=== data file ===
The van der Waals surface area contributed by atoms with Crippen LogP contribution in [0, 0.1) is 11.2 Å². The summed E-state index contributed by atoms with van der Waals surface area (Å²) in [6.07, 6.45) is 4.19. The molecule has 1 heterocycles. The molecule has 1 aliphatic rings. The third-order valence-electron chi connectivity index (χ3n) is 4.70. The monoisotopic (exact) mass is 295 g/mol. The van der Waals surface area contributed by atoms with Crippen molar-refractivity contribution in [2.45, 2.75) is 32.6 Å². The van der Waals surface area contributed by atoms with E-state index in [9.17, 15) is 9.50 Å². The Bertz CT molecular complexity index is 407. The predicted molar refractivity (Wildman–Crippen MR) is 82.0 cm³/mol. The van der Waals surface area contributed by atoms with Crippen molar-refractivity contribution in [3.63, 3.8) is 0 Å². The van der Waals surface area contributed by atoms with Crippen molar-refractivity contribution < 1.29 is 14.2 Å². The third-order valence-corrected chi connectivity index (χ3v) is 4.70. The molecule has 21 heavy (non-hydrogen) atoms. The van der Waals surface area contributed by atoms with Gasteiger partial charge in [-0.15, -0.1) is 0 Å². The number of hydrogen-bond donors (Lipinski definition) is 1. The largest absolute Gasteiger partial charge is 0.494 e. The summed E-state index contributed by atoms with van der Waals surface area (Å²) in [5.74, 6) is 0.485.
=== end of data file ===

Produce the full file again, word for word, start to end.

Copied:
The van der Waals surface area contributed by atoms with Crippen LogP contribution in [0, 0.1) is 11.2 Å². The summed E-state index contributed by atoms with van der Waals surface area (Å²) in [6.07, 6.45) is 4.19. The molecule has 1 heterocycles. The molecule has 1 aliphatic rings. The third-order valence-electron chi connectivity index (χ3n) is 4.70. The monoisotopic (exact) mass is 295 g/mol. The van der Waals surface area contributed by atoms with Crippen molar-refractivity contribution in [2.45, 2.75) is 32.6 Å². The van der Waals surface area contributed by atoms with E-state index in [9.17, 15) is 9.50 Å². The Bertz CT molecular complexity index is 407. The predicted molar refractivity (Wildman–Crippen MR) is 82.0 cm³/mol. The van der Waals surface area contributed by atoms with Crippen molar-refractivity contribution in [3.63, 3.8) is 0 Å². The van der Waals surface area contributed by atoms with Crippen molar-refractivity contribution < 1.29 is 14.2 Å². The third-order valence-corrected chi connectivity index (χ3v) is 4.70. The molecule has 21 heavy (non-hydrogen) atoms. The van der Waals surface area contributed by atoms with Gasteiger partial charge in [-0.15, -0.1) is 0 Å². The number of hydrogen-bond donors (Lipinski definition) is 1. The largest absolute Gasteiger partial charge is 0.494 e. The summed E-state index contributed by atoms with van der Waals surface area (Å²) in [5.74, 6) is 0.485.